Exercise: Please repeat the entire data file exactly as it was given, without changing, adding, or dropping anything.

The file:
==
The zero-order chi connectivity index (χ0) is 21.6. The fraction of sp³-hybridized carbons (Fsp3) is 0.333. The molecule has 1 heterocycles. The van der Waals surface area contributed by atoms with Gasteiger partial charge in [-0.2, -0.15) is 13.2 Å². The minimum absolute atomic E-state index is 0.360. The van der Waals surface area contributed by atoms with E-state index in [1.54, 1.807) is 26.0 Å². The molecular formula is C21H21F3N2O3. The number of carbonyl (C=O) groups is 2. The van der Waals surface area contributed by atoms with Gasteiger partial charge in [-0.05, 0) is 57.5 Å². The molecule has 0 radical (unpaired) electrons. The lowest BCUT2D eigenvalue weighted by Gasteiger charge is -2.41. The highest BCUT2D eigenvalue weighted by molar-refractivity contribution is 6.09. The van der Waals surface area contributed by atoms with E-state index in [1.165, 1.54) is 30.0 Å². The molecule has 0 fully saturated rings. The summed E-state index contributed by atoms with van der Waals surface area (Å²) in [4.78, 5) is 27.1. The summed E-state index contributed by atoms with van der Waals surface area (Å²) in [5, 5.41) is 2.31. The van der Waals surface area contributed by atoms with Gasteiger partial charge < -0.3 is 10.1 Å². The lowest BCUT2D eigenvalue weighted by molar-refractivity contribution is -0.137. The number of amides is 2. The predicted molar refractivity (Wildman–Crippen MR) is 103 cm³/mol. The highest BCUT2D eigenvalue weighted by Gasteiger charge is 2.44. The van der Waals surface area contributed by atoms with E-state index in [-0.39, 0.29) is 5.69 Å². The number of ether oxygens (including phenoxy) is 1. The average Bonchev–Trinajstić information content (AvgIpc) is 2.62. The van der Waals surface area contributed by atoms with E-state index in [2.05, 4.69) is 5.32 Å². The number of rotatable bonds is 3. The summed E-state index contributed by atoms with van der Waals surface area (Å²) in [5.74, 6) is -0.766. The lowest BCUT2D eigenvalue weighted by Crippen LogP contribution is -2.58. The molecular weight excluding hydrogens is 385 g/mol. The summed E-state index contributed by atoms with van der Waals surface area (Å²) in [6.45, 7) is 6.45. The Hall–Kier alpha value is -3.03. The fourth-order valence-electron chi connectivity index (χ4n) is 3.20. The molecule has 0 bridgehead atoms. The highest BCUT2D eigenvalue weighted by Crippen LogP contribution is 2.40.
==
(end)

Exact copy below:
The zero-order chi connectivity index (χ0) is 21.6. The fraction of sp³-hybridized carbons (Fsp3) is 0.333. The molecule has 1 heterocycles. The van der Waals surface area contributed by atoms with Gasteiger partial charge in [-0.2, -0.15) is 13.2 Å². The minimum absolute atomic E-state index is 0.360. The van der Waals surface area contributed by atoms with E-state index in [1.54, 1.807) is 26.0 Å². The molecular formula is C21H21F3N2O3. The number of carbonyl (C=O) groups is 2. The van der Waals surface area contributed by atoms with Gasteiger partial charge in [-0.05, 0) is 57.5 Å². The molecule has 0 radical (unpaired) electrons. The lowest BCUT2D eigenvalue weighted by Gasteiger charge is -2.41. The highest BCUT2D eigenvalue weighted by molar-refractivity contribution is 6.09. The van der Waals surface area contributed by atoms with E-state index in [1.165, 1.54) is 30.0 Å². The molecule has 0 fully saturated rings. The summed E-state index contributed by atoms with van der Waals surface area (Å²) in [4.78, 5) is 27.1. The summed E-state index contributed by atoms with van der Waals surface area (Å²) in [5, 5.41) is 2.31. The van der Waals surface area contributed by atoms with Gasteiger partial charge < -0.3 is 10.1 Å². The lowest BCUT2D eigenvalue weighted by molar-refractivity contribution is -0.137. The number of amides is 2. The predicted molar refractivity (Wildman–Crippen MR) is 103 cm³/mol. The highest BCUT2D eigenvalue weighted by Gasteiger charge is 2.44. The van der Waals surface area contributed by atoms with E-state index in [-0.39, 0.29) is 5.69 Å². The number of ether oxygens (including phenoxy) is 1. The average Bonchev–Trinajstić information content (AvgIpc) is 2.62. The van der Waals surface area contributed by atoms with E-state index in [2.05, 4.69) is 5.32 Å². The number of rotatable bonds is 3. The summed E-state index contributed by atoms with van der Waals surface area (Å²) in [5.74, 6) is -0.766. The lowest BCUT2D eigenvalue weighted by Crippen LogP contribution is -2.58. The molecular weight excluding hydrogens is 385 g/mol. The summed E-state index contributed by atoms with van der Waals surface area (Å²) in [6.45, 7) is 6.45. The Hall–Kier alpha value is -3.03. The fourth-order valence-electron chi connectivity index (χ4n) is 3.20. The molecule has 0 bridgehead atoms. The highest BCUT2D eigenvalue weighted by Crippen LogP contribution is 2.40.